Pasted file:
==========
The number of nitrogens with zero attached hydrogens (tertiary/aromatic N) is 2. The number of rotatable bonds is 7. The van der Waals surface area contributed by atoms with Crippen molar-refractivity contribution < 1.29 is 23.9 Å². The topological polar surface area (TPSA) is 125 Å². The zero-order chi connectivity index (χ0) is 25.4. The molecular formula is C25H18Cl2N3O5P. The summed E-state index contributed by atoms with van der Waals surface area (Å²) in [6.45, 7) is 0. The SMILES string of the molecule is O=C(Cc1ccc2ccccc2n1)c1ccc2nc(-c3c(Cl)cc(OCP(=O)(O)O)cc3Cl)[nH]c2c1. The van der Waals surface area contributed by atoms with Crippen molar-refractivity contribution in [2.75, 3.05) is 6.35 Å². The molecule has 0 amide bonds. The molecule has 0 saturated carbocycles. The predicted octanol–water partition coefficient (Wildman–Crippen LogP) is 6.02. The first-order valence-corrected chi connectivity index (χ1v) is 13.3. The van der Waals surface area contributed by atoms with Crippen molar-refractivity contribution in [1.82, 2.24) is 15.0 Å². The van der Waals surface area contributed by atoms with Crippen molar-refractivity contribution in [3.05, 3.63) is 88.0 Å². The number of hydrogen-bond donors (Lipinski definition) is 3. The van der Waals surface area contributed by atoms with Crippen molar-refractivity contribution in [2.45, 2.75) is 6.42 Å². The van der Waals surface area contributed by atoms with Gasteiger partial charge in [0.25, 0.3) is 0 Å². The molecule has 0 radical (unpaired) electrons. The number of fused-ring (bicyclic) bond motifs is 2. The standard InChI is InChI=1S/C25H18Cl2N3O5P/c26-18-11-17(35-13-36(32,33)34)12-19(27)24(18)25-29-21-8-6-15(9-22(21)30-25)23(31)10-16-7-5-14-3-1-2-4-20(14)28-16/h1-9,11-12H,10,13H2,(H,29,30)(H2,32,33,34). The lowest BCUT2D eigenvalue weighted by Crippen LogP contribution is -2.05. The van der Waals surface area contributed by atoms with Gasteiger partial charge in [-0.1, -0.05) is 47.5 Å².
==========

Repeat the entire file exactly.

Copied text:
The number of nitrogens with zero attached hydrogens (tertiary/aromatic N) is 2. The number of rotatable bonds is 7. The van der Waals surface area contributed by atoms with Crippen molar-refractivity contribution < 1.29 is 23.9 Å². The topological polar surface area (TPSA) is 125 Å². The zero-order chi connectivity index (χ0) is 25.4. The molecular formula is C25H18Cl2N3O5P. The summed E-state index contributed by atoms with van der Waals surface area (Å²) in [6.45, 7) is 0. The SMILES string of the molecule is O=C(Cc1ccc2ccccc2n1)c1ccc2nc(-c3c(Cl)cc(OCP(=O)(O)O)cc3Cl)[nH]c2c1. The van der Waals surface area contributed by atoms with Crippen molar-refractivity contribution in [2.75, 3.05) is 6.35 Å². The molecule has 0 amide bonds. The molecule has 0 saturated carbocycles. The predicted octanol–water partition coefficient (Wildman–Crippen LogP) is 6.02. The first-order valence-corrected chi connectivity index (χ1v) is 13.3. The van der Waals surface area contributed by atoms with Crippen molar-refractivity contribution in [1.82, 2.24) is 15.0 Å². The van der Waals surface area contributed by atoms with Crippen molar-refractivity contribution in [3.05, 3.63) is 88.0 Å². The number of hydrogen-bond donors (Lipinski definition) is 3. The van der Waals surface area contributed by atoms with Crippen molar-refractivity contribution in [2.45, 2.75) is 6.42 Å². The van der Waals surface area contributed by atoms with Gasteiger partial charge in [0.25, 0.3) is 0 Å². The molecule has 0 radical (unpaired) electrons. The number of fused-ring (bicyclic) bond motifs is 2. The standard InChI is InChI=1S/C25H18Cl2N3O5P/c26-18-11-17(35-13-36(32,33)34)12-19(27)24(18)25-29-21-8-6-15(9-22(21)30-25)23(31)10-16-7-5-14-3-1-2-4-20(14)28-16/h1-9,11-12H,10,13H2,(H,29,30)(H2,32,33,34). The lowest BCUT2D eigenvalue weighted by Crippen LogP contribution is -2.05. The van der Waals surface area contributed by atoms with Gasteiger partial charge in [-0.1, -0.05) is 47.5 Å².